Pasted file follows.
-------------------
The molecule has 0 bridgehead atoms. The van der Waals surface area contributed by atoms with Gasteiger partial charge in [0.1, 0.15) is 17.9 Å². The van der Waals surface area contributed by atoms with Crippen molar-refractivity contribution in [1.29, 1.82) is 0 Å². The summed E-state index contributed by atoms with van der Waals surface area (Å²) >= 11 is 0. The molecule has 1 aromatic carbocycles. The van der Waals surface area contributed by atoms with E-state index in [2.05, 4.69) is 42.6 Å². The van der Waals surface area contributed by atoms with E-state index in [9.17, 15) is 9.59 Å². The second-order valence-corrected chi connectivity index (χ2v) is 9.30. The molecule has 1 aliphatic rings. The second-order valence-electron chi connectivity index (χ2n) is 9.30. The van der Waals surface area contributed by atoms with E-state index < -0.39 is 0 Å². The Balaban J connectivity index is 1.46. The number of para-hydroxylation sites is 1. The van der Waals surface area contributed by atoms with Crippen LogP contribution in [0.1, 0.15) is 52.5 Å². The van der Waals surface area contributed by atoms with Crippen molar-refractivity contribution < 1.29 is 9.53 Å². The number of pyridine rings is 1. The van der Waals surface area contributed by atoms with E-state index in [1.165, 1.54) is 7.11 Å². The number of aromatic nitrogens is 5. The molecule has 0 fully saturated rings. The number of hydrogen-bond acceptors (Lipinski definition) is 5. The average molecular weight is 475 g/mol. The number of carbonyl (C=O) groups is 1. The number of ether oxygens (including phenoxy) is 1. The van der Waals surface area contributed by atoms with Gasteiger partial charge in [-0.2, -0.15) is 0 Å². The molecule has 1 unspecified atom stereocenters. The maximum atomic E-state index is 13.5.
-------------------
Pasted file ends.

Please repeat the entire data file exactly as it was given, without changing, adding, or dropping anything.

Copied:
The molecule has 0 bridgehead atoms. The van der Waals surface area contributed by atoms with Gasteiger partial charge in [0.1, 0.15) is 17.9 Å². The van der Waals surface area contributed by atoms with Crippen molar-refractivity contribution in [1.29, 1.82) is 0 Å². The summed E-state index contributed by atoms with van der Waals surface area (Å²) >= 11 is 0. The molecule has 1 aromatic carbocycles. The van der Waals surface area contributed by atoms with E-state index in [2.05, 4.69) is 42.6 Å². The van der Waals surface area contributed by atoms with E-state index in [9.17, 15) is 9.59 Å². The second-order valence-corrected chi connectivity index (χ2v) is 9.30. The molecule has 1 aliphatic rings. The second-order valence-electron chi connectivity index (χ2n) is 9.30. The van der Waals surface area contributed by atoms with E-state index < -0.39 is 0 Å². The Balaban J connectivity index is 1.46. The number of para-hydroxylation sites is 1. The van der Waals surface area contributed by atoms with Crippen LogP contribution in [0.1, 0.15) is 52.5 Å². The van der Waals surface area contributed by atoms with Crippen molar-refractivity contribution < 1.29 is 9.53 Å². The number of pyridine rings is 1. The van der Waals surface area contributed by atoms with E-state index in [1.165, 1.54) is 7.11 Å². The number of aromatic nitrogens is 5. The molecule has 0 fully saturated rings. The number of hydrogen-bond acceptors (Lipinski definition) is 5. The average molecular weight is 475 g/mol. The number of carbonyl (C=O) groups is 1. The number of ether oxygens (including phenoxy) is 1. The van der Waals surface area contributed by atoms with Gasteiger partial charge in [-0.2, -0.15) is 0 Å². The molecule has 1 unspecified atom stereocenters. The maximum atomic E-state index is 13.5.